-- 9/26/2019) New York, NY -- We get asked often about fraud in Private Equity as it's an Over the Counter (OTC) market and not exchange traded. Our answer is the classic answer - the majority of the risk lies in the underlying asset, i.e. the stock you're buying, not the secondary market counterparty. Fraud exists in Pre IPO as in any industry but is easy to detect especially when transacting with regulated counterparties. Like the FX market, which is completely unregulated and untamed, the majority of counterparties in Pre IPO are regulated investment banks, broker-dealers, or Venture funds with substantial capital (they may be exempt, but they are highly regulated due to their size). When dealing in SPVs, the administrators and custodians where they are held are typically large custodians that have insurance which often is superior to SIPC and FDIC. The fraud risk would be, someone posing as one of these institutions but really wasn't. This was the scam method used by classic ponzi scammer Trevor Cook
, who created US based Dummy Corporations with the exact name of the legitimate Swiss "Crown Forex." Understanding and learning about past frauds enables us to better detect possible frauds in the future.
So it comes as a great source of consternation that we read and post this damaging information about WeWork, potentially the first Pre IPO Fraud. Why fraud you say, WeWork is everywhere in NYC? WeWork is a real company, it's not a ponzi scheme?
Remember that Enron was trading in energy markets and many other markets, and lots of investors made money in Enron. It was a fraud, but it wasn't a complete MLM Ponzi scheme - Enron had a real business. They just crossed the line of using their capital and market influence to manipulate markets which is illegal. What's the definition of Fraud:
In law, fraud is intentional deception to secure unfair or unlawful gain, or to deprive a victim of a legal right. Fraud can violate civil law, a criminal law, or it may cause no loss of money, property or legal right but still be an element of another civil or criminal wrong.
So here, we aren't stating that WeWork is a fake company, clearly not. Many of us have worked in or visited WeWork offices. We are stating that based on evidence we are including here below, which summarizes intentionally misleading statements made by WeWork founders and executives; that WeWork is a fraud based on deception, inflated projections while hiding liabilities. They covered this intentional misleading deception by having an aggressive marketing push, and involving celebrities like Ashton Kutcher who would make soft statements like "It's not about the numbers anymore - it's about how WeWork can impact the world."
The real product
Anecdotally, we are looking at office space in NYC, New Jersey, Charlotte, Boca Raton, and Atlanta, for Crediblock.
Not really knowing about WeWork, we contacted Regus and the usual suspects one would for quick to setup office space without leases (or flexible terms at least). With all the WeWork in NYC we contacted them as well and did a comparison. Dollar for dollar, we're not really sure what the allure is to WeWork - is it all branding? Free beer, stylish furniture? Really? Is that what the $47 Billion valuation is based on? See this simple comparison from Tyler (Zero Hedge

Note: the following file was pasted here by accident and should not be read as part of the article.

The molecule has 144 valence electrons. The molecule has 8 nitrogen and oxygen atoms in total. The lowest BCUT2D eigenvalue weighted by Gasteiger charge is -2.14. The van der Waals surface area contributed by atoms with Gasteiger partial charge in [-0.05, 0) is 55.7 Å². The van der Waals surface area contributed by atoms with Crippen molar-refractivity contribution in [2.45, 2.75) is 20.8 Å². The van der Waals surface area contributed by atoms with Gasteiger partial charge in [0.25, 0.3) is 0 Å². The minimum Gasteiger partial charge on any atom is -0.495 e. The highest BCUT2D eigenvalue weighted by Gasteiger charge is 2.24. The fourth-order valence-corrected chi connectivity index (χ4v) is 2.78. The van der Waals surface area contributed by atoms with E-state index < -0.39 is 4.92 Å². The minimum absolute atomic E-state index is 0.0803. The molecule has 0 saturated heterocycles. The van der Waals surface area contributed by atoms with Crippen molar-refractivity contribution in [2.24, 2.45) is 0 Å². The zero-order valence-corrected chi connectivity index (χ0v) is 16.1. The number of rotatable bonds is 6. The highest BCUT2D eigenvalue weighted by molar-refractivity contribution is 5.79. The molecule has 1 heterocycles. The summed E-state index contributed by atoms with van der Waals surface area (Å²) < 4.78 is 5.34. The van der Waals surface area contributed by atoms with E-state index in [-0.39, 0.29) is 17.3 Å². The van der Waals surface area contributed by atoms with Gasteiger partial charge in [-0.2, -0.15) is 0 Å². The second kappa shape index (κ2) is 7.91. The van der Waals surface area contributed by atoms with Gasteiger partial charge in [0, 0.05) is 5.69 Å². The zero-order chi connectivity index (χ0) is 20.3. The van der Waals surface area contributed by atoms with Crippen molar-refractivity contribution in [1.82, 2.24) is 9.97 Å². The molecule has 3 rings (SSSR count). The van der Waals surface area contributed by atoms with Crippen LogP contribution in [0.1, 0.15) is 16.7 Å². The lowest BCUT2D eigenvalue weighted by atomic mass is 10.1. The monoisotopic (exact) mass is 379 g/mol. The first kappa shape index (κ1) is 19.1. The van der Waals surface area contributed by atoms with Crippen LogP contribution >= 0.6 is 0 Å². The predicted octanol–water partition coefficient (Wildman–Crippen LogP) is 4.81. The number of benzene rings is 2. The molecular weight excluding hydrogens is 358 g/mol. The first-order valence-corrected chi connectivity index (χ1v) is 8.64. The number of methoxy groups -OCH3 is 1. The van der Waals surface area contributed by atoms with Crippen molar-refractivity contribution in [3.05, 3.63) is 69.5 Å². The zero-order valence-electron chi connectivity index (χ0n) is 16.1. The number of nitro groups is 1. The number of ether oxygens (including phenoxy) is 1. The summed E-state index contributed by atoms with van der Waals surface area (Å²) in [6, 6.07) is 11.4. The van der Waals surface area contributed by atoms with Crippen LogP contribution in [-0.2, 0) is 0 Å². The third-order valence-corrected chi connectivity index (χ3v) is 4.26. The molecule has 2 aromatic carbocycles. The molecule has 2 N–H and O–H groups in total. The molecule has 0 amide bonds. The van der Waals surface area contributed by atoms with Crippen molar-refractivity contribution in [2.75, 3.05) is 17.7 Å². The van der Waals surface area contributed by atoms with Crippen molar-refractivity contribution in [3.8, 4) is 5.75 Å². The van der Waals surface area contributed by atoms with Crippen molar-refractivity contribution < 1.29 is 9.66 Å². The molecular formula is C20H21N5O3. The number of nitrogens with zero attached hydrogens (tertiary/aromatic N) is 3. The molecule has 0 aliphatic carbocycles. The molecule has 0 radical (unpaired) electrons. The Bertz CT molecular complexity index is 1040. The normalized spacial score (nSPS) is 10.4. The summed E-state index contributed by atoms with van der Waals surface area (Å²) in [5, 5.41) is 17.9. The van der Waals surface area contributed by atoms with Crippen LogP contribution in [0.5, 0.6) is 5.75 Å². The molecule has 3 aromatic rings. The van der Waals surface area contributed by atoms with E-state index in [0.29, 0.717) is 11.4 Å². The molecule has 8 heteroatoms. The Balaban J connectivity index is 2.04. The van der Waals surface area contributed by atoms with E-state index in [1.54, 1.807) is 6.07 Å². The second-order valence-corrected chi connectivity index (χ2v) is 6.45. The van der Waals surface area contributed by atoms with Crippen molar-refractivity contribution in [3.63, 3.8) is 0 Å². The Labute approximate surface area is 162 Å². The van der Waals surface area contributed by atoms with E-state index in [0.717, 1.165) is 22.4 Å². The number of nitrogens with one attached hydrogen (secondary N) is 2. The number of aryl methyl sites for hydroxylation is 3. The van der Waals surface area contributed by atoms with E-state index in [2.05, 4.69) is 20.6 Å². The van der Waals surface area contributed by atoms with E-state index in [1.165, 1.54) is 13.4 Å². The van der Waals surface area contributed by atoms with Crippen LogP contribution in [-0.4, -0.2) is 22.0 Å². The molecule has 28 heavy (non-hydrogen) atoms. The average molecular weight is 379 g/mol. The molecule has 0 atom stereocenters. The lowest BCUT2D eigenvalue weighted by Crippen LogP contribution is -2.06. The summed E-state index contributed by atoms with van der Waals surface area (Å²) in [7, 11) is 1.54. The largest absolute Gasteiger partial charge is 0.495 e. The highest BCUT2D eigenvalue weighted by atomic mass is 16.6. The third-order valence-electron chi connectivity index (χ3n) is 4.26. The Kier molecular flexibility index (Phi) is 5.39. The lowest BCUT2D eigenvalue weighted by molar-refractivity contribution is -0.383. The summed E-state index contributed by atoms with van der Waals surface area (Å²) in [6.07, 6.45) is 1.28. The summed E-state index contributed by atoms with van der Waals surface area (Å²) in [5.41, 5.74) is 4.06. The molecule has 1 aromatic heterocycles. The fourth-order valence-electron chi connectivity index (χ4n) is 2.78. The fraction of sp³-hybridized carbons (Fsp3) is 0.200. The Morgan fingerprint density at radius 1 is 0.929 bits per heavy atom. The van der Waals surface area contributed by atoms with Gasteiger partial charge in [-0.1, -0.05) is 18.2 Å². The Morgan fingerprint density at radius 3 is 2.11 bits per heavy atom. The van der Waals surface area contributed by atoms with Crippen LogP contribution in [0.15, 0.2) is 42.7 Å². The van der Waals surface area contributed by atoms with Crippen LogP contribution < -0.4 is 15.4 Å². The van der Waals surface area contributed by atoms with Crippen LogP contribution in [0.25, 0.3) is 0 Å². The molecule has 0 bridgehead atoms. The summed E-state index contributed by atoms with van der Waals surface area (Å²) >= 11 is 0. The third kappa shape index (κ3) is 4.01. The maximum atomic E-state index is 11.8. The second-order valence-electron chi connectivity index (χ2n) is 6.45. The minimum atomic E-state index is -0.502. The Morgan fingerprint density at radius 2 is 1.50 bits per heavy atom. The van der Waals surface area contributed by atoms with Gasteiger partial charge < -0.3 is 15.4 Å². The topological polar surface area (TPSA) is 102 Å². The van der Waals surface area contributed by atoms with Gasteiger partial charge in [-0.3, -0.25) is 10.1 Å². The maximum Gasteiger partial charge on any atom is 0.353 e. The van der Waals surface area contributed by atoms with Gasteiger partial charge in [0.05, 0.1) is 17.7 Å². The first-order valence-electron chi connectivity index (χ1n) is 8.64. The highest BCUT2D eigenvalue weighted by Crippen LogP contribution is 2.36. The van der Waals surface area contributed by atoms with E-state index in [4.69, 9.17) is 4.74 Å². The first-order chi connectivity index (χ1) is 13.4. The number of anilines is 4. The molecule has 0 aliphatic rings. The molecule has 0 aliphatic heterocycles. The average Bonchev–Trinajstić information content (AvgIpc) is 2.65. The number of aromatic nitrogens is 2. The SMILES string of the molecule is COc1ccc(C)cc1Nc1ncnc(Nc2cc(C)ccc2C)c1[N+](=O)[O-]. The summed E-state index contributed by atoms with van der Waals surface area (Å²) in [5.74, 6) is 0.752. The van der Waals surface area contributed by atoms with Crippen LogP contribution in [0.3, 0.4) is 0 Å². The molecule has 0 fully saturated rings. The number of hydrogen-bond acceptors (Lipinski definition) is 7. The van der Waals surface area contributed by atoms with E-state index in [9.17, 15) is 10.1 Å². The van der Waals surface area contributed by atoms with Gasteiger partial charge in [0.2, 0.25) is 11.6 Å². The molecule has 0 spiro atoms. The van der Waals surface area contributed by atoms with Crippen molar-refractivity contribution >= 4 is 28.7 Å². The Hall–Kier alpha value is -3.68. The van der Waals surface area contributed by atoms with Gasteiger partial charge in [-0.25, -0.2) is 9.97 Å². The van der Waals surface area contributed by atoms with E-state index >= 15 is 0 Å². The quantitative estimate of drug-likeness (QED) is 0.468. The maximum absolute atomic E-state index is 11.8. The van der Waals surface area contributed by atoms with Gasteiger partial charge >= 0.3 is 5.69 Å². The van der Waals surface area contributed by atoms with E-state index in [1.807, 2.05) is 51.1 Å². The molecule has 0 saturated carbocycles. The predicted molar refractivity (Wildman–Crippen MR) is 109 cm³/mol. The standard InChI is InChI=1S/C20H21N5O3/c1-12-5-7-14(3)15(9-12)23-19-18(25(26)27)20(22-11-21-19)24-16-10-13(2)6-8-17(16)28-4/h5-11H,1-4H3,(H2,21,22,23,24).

WeWork vs IWG
We: loss $1.9BN
IWG: profit $0.5BN
We: 29 countries; 528 locations
IWG: 120 countries; 3000 locations
We: valuation $10BN - $47BN
IWG: $3.7BN valuation
We have to mention that we have used Regus in the past and the cool thing about it is that as you travel you have access to their worldwide network which you may pay for but anyway it's very useful, to have an office in Boca Raton should you need a quick conference room to do a power point presentation at the last moment. 120 countries is really a lot of countries. One big negative, the smaller the lease term the higher the rate, just like for an apartment. Perhaps they have a more realistic tenant approach than WeWork? From the perspective of the renter - we looked at WeWork ONLY because of the discounted no-lease option. While this is obviously beneficial for small businesses and entrepreneurs, it's not clear how this can be positive for WeWork.
We're not jumping on the We-dumping here just stating our observations as potential customers of WeWork. And in the process of asking others how they like the WeWork, some of the 'weworkers' told us 'it's all about the networking' where the tenants we knew said they never communicated with any of the co-workers and they were in 'their own world's' - certainly NYC is not in need of more networking events, offices are places to escape from events and get work done. But the networking fit into the WeWork branding model, just like any great MLM needs great branding, WeWork needed a great story, and it had.
Fortunately, we never bought any WeWork and didn't transact in it. Strangely, there were ROFR issues surrounding the company and rumors about brokers that were 'cousins' of the founders that could pass ROFR but we didn't see any transactions happen in the secondary market. They did happen, and there was a market for it, we just didn't transact in it. So for now, we're writing this as a Post Mortem report that we can move on to productive and exciting things we have going on such as Blackwatch Digital
, and seeing what Palantir has up their sleeve this fall.
Research & Articles referenced
Here's a collection of the top research articles on the topic, read and come to your own conclusions.